Antiques Taken Personally
You enter a prospective employer's office, or a blind date's apartment, or a party at the residence of one of your best potential clients. Knowing little to nothing about these people you are starved for clues. Do you open a conversation with a joke, or by talking art, or describing your wildest vacation? Or do say very little at first, understanding that small talk might set back your acquaintance? You want an edge. Can your host's decorating style or furnishings shed any light? Can antiques provide a clue toward personality? Yes! Although it's common knowledge that some people can tell you much about antiques, according to Judy George and Todd Lyon in their book, "The Domain Book of Intuitive Home Design," most antiques can likewise tell you much about their owners. Judy and Todd believe that you and I and everyone for that matter can be generally classified into one of four archetypes: the Visionary, the Artisan, the Idealist, and the Adventurer and that by examining an individual's habitat you can learn much about their habits.
Visionaries are blessed and cursed by their ability to see. They have acute analytical skills and an innate ability to understand art, music, design and literature. Martha Stewart seems to me, a visionary. They are solitary problem solvers. They are civilized, reverent, independent and passionate. Visionaries have matching luggage, immaculate perfectly organized living quarters and are fond of American Colonial, Federal and French provincial and furniture. They form strong one-on-one bonds. The older homes visionaries prefer are their sanctuaries, reflective of not only their taste but also their priorities. They need solitude and tranquility. Some rooms will be impeccably decorated with bone china, gilded frames, fainting couches, busts, and a family coat of arms. These rooms are not to be used but admired, almost at a distance-as one would appreciate a painting of a living room rather than really living in it. Visionaries store their collectibles behind glass. They dress windows. They are drawn to royal colors like purple and gold. They are not to be engaged in idle chatter nor should you handle their possessions or inquire as to their personal life. Visionaries surround themselves in structured beauty and any intrusion into their walls of order will cause them anxiety.
Artisans love things organic: people, pets and nature. They rescue cats from shelters and shelters from demolition. Linda McCartney was an artisan. Artisans are casual, sentimental, modest, personable, naturalistic, nurturing, non-materialistic and loving. Their homes are inviting. They prefer throw rugs and hardwood floors to wall-to-wall carpeting. They sleep more soundly in campgrounds than New York's Plaza Hotel. Windows are for letting light in, not for showing off curtains. They like plants, Adirondack furniture, armoires, chicken coop wire, comfy sofas, coffee tables, bright colored pottery, wicker, Windsor chairs, weathervanes, stone fireplaces and hand-fashioned art. Artisans value antiques more for their connections to the past than their denominative value. There are no borders in an artisan's abode-every room is the family room. If your prospective employer's office is airy, textured, filled with family pictures and maybe an old Remington typewriter, don't be afraid to inquire about their zodiac sign. They'll not only know what theirs is, they'll have a good feel as to yours as well.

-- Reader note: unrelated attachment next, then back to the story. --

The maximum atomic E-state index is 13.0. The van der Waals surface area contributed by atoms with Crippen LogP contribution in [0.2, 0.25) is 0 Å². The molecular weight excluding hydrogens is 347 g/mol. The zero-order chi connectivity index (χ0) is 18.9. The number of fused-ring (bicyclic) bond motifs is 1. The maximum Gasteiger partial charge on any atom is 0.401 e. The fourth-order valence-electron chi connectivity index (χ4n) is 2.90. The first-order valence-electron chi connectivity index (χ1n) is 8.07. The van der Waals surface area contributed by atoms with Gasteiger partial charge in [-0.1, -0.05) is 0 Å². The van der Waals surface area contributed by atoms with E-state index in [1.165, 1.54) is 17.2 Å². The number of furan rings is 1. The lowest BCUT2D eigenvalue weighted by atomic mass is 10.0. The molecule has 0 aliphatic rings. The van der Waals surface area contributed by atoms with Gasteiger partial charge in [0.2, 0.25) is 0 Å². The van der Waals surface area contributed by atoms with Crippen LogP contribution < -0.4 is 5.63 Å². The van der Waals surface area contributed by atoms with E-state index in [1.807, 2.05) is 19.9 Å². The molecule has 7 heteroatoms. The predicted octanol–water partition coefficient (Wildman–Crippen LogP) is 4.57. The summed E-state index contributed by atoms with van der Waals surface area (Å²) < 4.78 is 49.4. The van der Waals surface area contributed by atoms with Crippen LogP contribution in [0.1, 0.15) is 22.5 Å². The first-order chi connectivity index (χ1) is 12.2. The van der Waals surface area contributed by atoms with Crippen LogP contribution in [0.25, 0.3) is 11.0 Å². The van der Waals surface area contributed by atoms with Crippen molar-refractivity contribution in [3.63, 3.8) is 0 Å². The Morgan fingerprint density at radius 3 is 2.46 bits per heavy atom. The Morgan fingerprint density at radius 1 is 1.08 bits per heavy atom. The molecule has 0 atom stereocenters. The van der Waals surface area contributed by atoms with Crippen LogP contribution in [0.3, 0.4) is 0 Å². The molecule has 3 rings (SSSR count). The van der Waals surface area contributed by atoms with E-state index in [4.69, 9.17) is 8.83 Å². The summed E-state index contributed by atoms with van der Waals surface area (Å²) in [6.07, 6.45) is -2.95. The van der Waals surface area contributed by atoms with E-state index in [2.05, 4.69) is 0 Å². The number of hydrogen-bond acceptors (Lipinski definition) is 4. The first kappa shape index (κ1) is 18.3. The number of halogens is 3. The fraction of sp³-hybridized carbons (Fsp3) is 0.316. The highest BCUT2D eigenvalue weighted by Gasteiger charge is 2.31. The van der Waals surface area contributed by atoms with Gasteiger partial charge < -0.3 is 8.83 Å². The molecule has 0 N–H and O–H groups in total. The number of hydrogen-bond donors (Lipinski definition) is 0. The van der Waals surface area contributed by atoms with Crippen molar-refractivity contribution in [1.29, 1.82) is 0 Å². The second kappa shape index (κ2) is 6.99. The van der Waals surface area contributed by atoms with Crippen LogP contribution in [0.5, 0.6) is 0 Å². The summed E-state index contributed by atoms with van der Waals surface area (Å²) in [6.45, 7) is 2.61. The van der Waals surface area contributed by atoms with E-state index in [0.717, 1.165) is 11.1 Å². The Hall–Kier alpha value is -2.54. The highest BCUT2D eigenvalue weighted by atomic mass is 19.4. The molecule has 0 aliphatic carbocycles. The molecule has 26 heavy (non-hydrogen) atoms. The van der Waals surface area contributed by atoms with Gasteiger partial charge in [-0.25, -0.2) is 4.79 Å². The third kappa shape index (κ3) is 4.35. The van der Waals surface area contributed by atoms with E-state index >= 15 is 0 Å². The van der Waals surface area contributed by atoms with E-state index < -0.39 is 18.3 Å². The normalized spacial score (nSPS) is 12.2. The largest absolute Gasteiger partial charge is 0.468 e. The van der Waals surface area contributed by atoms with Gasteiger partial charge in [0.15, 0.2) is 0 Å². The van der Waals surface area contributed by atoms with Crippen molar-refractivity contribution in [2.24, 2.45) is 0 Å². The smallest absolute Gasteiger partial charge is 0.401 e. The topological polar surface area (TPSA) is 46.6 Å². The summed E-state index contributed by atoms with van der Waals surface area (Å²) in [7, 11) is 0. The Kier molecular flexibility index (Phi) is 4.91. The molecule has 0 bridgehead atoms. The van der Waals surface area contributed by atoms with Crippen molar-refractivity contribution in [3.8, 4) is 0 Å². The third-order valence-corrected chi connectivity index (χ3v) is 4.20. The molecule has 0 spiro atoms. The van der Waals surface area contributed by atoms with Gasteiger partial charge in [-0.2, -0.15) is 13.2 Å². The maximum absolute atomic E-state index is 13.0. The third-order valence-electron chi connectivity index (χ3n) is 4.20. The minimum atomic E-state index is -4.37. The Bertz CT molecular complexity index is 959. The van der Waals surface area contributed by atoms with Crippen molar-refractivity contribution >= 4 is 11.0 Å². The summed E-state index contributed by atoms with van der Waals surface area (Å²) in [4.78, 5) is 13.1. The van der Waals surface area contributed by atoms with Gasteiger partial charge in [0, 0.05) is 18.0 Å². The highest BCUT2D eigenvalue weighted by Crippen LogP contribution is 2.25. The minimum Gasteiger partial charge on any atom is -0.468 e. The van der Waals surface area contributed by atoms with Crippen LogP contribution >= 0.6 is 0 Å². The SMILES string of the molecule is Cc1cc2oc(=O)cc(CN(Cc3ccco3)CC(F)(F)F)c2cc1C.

Idealists are warrior-like accomplishers. Their love systems, glass bricks, CD's in alphabetical order, gyms, planning, organization and environments free of all clutter. Many corporate Chief Operating Officers are idealists. Idealists are drawn to physical relationships and can fall to pieces when confronted with the complexities of romantic love. They are Martha Stewart removed of color. They are visionaries removed of historical context. They do not decorate windows. Their apartments will be non-sentimental, highly organized, modernistic and spotless. Idealists are not without humor. Toys and gadgets like a Wurlitzer Juke box often accentuate their Spartan living spaces. Idealists are dedicated watchers of television and the stock market. They prefer new to old and neoclassic black and white to colorful country style. Upon meeting an idealistic, it would be best straighten your jacket and appear beautiful for order and perfection are their elements. Idealists are moneymakers and emphatic workers. They push mankind forward without ever looking back.
Adventurers thrive on action, intellectual stimulation, flamboyance and sensory pleasures. Their thinking talent is not in their ability to process information within divisions and systems rather it is derived from a talent for making connections between seemingly disparate things. Adventurers are energetic, inconsistent, playful, passionate, fearless and unconventional. They are actors smitten by love but are terrified of commitment, clinginess and inflexibility. Creativity is their asset, and resistance to conformity their downfall. To them, a relationship is ever evolving. An adventurer's ever-changing living and working environment is electric, amusing and interactive and filled with visual twang. Their living room might contain an 18th century cherrywood highboy, a vintage Coca-Cola cooler and a "Please Do Not Spit on the Floor" sign from the old west.
Now, if you do not see yourself fitting neatly into one of these boxes, don't fret. You're probably, like most of us, a little of this and a little of that. One's thing's for sure-environment can provide a clue to psyche. Next time you visit a business office or restaurant or go on a house tour, see if you can discern a little more about the occupants by appraising the décor. If nothing else, it's fun. That is, if you're personality lies somewhere between artist and adventurer.